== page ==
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Math Help - Elimination of arbitrary constants

  1. #1
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    Lightbulb Elimination of arbitrary constants

    y = c_{1}e^{2x} + c_{2}e^{3x}

    I'm trying eliminate the constants in this equation. I took the first and second derivative, but it's not working. Any suggestions?
    Last edited by mr fantastic; September 27th 2010 at 05:29 AM. Reason: Fixed exponents.
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  2. #2
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    You're not going to be able to eliminate them. You will need two points that lie on the curve in order to create two equations in two unknowns that you can solve for c_1 and c_2.
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    Can't I make a matrix with the coefficients and redude it to a null matrix?
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    Quote Originally Posted by Prove It View Post
    You're not going to be able to eliminate them. You will need two points that lie on the curve in order to create two equations in two unknowns that you can solve for c_1 and c_2.
    could i make a matrix from the original equation and the derivatives: \left(\begin{array}{cc}1&1\\2&3\\4&9\end{array}\ri  ght) and work it down to a null matrix?
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    Quote Originally Posted by greencheeseca View Post
    Can't I make a matrix with the coefficients and redude it to a null matrix?
    You are stuck with the arbitrary constants unless further information is given. Perhaps you should post the whole question.
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    Quote Originally Posted by mr fantastic View Post
    You are stuck with the arbitrary constants unless further information is given. Perhaps you should post the whole question.
    the whole question is.. eliminate the arbitrary constants: y = c_{1}e^2x + c_{2}e^3x
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  7. #7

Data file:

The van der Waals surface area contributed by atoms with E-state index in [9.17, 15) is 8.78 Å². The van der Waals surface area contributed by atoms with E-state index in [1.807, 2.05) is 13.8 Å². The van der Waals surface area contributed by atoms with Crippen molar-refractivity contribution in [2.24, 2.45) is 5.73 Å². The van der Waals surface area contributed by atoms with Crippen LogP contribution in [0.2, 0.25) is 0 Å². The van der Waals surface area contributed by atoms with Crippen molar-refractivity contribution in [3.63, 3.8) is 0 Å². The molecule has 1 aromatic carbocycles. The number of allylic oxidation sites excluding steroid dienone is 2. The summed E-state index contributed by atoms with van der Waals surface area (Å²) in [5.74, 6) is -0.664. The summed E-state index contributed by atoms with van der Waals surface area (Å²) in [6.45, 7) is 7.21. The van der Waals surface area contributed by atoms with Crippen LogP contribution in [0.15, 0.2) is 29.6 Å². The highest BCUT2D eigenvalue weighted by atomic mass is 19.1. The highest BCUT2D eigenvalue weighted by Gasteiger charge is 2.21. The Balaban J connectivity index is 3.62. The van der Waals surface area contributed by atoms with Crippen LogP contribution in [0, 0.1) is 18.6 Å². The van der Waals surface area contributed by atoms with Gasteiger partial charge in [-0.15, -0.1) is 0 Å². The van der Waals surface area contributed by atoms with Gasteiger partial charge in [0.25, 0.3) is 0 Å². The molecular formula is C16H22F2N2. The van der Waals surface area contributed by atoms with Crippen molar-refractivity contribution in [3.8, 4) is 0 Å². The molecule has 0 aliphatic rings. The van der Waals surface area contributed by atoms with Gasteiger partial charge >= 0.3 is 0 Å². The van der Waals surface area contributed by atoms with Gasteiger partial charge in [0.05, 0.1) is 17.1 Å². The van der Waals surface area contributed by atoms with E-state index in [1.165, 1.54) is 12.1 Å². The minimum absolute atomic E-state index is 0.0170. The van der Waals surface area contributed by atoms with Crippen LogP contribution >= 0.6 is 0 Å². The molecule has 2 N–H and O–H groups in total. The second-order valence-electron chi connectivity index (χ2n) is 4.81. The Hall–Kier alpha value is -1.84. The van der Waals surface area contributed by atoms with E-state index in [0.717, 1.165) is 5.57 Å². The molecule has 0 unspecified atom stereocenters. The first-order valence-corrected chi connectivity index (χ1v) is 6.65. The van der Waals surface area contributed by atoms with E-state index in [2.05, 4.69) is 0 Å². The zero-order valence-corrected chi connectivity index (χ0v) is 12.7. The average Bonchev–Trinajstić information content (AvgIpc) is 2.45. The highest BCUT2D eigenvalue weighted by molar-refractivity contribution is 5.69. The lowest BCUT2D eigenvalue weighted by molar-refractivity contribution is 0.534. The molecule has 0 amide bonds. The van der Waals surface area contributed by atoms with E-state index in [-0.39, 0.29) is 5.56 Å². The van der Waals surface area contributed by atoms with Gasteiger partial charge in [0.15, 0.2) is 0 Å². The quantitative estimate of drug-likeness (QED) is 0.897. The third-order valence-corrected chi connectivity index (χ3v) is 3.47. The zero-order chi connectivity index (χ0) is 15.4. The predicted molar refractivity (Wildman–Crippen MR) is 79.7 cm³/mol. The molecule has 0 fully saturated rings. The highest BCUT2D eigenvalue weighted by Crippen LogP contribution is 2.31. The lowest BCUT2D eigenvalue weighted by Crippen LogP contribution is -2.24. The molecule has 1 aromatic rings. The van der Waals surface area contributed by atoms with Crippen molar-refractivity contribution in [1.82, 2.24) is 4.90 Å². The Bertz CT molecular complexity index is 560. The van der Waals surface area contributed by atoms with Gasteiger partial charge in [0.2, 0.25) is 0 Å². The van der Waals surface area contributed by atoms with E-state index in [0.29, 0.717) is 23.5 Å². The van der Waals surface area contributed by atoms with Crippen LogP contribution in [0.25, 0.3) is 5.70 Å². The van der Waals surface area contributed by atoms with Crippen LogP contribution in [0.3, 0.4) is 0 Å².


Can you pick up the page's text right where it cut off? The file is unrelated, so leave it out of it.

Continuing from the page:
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    Quote Originally Posted by greencheeseca View Post
    the whole question is.. eliminate the arbitrary constants: y = c_{1}e^2x + c_{2}e^3x
    I doubt that very much. Because that question makes no sense. How do you expect anyone to help if you cannot accurately post the whole question.

    Perhaps the question asks you to find a differential equation such that the arbitrary constant are eliminated. In which case, the answer is \displaystyle \frac{d^2y}{dx^2} - 5 \frac{dy}{dx} + 6y = 0.
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  8. #8
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    Quote Originally Posted by mr fantastic View Post
    I doubt that very much. Because that question makes no sense. How do you expect anyone to help if you cannot accurately post the whole question.

    Perhaps the question asks you to find a differential equation such that the arbitrary constant are eliminated. In which case, the answer is \displaystyle \frac{d^2y}{dx^2} - 5 \frac{dy}{dx} + 6y = 0.
    ah, actually sorry.. i wrote the question as it appears, but you're right, that is the implied part of the question. thank you. how did you eliminate the constants? when i differentiated, i can only seem to eliminate one constant or the other but not both of them.
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  9. #9
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    Quote Originally Posted by mr fantastic View Post
    I doubt that very much. Because that question makes no sense. How do you expect anyone to help if you cannot accurately post the whole question.

    Perhaps the question asks you to find a differential equation such that the arbitrary constant are eliminated. In which case, the answer is \displaystyle \frac{d^2y}{dx^2} - 5 \frac{dy}{dx} + 6y = 0.
    ahh, never mind. i see it now. thank you, sir.
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